Tag Archives: Tavistock

CONNECTIONS MADE – THE VALUE OF THE LIBRARY TALK

I have just returned from a very pleasant week in Devon; part holiday and part work in the form of a book signing event and three library talks.  Paignton is fortunate enough to have

Torbay Bookshop

Torbay Bookshop

The Torbay Bookshop where Matthew and Sarah Clark provide a very well stocked shop with books to suit every taste and interest. What a joy to come across an independent bookshop nowadays and know that they have survived because they give knowledgeable advice and good service to their customers.

With the burgeoning of the e-book market comes a revolution in the way we access the written word, but hopefully there will still remain a demand for the book and that wonderful service to the reader, their local library. During my week in Devon I visited the libraries at Newton Abbot, Dartmouth and Tavistock. The Devon library service has been voted the best in the country, along with Dundee, and from my observation thoroughly deserved that accolade. At a ‘drop–in’ session at Newton Abbot amongst those that actually dropped-in was the local author Robert Swann who with me enjoyed an interesting discussion with the library’s insightful, John Brooks.

At Dartmouth, local librarian Rowena Marshall introduced me to a goodly sized audience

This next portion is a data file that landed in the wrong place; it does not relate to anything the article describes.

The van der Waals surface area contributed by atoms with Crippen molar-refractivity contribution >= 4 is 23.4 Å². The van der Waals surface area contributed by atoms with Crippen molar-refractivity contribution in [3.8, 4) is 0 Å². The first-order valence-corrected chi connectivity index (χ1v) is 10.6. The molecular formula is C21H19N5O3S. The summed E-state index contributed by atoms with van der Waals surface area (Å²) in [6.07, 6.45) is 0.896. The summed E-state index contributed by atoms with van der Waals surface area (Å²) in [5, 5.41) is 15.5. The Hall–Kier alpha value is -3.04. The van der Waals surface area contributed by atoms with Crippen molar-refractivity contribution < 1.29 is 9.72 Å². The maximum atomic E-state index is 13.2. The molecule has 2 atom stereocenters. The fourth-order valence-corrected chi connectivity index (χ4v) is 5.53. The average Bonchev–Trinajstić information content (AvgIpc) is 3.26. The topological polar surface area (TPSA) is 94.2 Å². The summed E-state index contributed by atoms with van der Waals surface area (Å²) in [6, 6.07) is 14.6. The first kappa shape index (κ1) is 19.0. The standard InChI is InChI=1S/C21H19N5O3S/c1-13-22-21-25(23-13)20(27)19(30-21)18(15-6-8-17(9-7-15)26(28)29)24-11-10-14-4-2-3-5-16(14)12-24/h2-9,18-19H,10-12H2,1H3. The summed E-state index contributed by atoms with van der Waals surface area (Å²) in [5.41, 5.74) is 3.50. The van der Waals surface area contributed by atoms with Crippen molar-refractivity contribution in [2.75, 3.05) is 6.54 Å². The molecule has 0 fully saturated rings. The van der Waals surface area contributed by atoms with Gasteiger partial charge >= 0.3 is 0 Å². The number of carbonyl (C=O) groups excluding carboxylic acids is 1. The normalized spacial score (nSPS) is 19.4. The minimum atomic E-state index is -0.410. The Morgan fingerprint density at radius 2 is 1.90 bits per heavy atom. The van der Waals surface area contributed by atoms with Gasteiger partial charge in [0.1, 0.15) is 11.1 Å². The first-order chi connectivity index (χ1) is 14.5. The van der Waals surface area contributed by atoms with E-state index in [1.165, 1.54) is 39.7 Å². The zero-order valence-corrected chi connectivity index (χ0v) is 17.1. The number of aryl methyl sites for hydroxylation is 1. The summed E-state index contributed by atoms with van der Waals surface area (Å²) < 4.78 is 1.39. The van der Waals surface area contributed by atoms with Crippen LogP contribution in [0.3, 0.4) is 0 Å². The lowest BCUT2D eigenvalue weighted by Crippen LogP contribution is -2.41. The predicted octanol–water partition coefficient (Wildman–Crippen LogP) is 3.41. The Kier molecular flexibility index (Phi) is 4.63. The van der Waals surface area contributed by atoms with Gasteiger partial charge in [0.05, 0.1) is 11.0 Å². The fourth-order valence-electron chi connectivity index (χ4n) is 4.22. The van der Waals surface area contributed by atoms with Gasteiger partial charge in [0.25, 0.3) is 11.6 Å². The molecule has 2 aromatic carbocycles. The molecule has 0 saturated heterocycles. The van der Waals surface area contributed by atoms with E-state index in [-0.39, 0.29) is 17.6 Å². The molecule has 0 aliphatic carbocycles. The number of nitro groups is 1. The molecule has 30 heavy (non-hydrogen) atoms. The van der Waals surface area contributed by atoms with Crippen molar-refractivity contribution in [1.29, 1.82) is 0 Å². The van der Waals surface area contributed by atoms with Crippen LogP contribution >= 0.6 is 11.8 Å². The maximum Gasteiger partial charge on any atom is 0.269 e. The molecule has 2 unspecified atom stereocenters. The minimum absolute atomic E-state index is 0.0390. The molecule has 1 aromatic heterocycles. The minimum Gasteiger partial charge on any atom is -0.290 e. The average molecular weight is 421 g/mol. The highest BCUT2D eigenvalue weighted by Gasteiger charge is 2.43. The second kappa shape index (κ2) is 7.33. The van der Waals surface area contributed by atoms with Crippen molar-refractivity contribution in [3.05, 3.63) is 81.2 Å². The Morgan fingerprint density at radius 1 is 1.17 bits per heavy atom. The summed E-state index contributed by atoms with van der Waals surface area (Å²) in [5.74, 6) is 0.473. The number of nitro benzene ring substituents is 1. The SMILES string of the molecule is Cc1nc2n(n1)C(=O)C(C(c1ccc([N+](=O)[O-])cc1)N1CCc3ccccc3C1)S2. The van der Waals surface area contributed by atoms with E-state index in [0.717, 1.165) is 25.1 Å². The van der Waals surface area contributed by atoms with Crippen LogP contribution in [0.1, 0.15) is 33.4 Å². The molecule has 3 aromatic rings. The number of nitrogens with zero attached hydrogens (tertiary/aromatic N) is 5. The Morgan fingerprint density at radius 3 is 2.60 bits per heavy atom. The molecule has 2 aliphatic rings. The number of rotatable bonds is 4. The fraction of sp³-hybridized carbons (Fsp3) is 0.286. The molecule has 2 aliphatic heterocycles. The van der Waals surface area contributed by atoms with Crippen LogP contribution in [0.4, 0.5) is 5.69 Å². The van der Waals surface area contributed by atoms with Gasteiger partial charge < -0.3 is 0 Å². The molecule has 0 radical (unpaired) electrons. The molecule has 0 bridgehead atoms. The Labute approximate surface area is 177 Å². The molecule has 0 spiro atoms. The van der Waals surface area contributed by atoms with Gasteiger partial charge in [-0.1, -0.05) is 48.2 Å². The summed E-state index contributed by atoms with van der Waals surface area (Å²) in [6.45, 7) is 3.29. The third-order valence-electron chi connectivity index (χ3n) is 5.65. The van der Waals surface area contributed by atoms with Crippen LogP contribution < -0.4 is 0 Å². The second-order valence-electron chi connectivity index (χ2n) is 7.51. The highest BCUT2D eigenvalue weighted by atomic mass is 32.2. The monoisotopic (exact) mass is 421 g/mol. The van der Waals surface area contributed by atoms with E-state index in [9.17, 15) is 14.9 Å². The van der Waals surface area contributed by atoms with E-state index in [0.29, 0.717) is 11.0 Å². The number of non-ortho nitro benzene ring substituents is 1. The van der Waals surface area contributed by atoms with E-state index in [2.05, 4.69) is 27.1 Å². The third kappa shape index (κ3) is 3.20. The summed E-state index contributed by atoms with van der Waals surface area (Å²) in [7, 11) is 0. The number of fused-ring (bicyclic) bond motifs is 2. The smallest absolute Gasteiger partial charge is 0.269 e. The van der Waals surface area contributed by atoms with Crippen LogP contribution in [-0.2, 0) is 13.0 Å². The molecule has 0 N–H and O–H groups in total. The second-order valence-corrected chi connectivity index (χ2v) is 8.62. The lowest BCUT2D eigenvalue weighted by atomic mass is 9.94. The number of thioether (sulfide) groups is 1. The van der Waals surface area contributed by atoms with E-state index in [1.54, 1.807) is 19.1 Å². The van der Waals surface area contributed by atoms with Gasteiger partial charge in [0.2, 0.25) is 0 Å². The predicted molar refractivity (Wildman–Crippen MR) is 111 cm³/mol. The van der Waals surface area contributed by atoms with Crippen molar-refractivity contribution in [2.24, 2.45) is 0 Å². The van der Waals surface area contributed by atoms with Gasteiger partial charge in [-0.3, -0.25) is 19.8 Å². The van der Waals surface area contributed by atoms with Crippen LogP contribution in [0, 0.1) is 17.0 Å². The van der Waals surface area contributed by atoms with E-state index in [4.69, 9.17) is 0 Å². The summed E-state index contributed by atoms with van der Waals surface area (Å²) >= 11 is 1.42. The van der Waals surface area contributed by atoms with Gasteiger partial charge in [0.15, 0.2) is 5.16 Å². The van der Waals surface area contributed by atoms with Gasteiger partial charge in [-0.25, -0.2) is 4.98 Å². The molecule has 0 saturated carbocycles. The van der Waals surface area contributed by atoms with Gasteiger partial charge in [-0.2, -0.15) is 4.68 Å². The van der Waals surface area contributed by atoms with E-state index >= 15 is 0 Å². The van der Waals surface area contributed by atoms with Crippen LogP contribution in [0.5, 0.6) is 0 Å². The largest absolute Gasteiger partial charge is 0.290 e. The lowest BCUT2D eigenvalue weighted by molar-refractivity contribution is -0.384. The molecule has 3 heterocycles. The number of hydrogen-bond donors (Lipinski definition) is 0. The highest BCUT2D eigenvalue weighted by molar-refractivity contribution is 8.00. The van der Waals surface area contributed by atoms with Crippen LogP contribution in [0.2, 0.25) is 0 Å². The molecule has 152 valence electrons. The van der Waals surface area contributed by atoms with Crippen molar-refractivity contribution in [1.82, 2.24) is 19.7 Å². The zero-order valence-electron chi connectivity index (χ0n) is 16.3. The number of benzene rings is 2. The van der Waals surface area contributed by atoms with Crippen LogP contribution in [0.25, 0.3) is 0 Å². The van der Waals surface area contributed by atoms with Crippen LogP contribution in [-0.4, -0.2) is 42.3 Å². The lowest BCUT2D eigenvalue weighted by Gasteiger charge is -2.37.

With Helen Cooper at Tavistock Library

With Helen Cooper at Tavistock Library

where I gave a more formal talk on thriller writing. A most enjoyable event for me, especiallythe question and answer session that followed. From there we moved to Tavistock enjoying a similar talk programme arranged by librarian Helen Cooper. As an author one learns a lot from events where you hear from your readers their thoughts on your plots and characters. As a novelist I write for the enjoyment of my readers, therefore these opportunities for feedback are incredibly important.

As mentioned earlier, the visit wasn’t all work and allowed time for a visit to Coleton Fishacre, once home of the D’Oyly Carte family. The house, one of the best of Oswald Milne’s designs, is set in a wide valley that leads down to the shore. Though small, in terms of the usual National Trust properties, it is a delightful family home with an ‘Arts and Crafts’ exterior housing a well-preserved ‘Art Deco’ interior.  The gardens are truly beautiful with many delightful walks. The proximity of the house to Kingswear presented me with a golden opportunity to visit Darthaven Marina, the place where my hero Ian Vaughan berths his yacht La Mouette sur le Vent, where I met up with John Holman, the Managing Director of the marina. 

Our final stop in the promotional tour was at “The Kings Arms” in Kingsbridge. This rambling and intriguing 18th Century Inn has fortunately been rescued by Peter and Cathy Walker who are working hard to restore the building to its former glories whilst providing great hospitality, with a friendly bar and good restaurant. Here again was a chance to link with the book characters of Ian Vaughan and Umeko Morohashi who in the plot of ‘Batsu’ stayed at “The Kings Arms”. All told it was a very worthwhile visit to a part of the country I am very fond of, and one I know I will return to again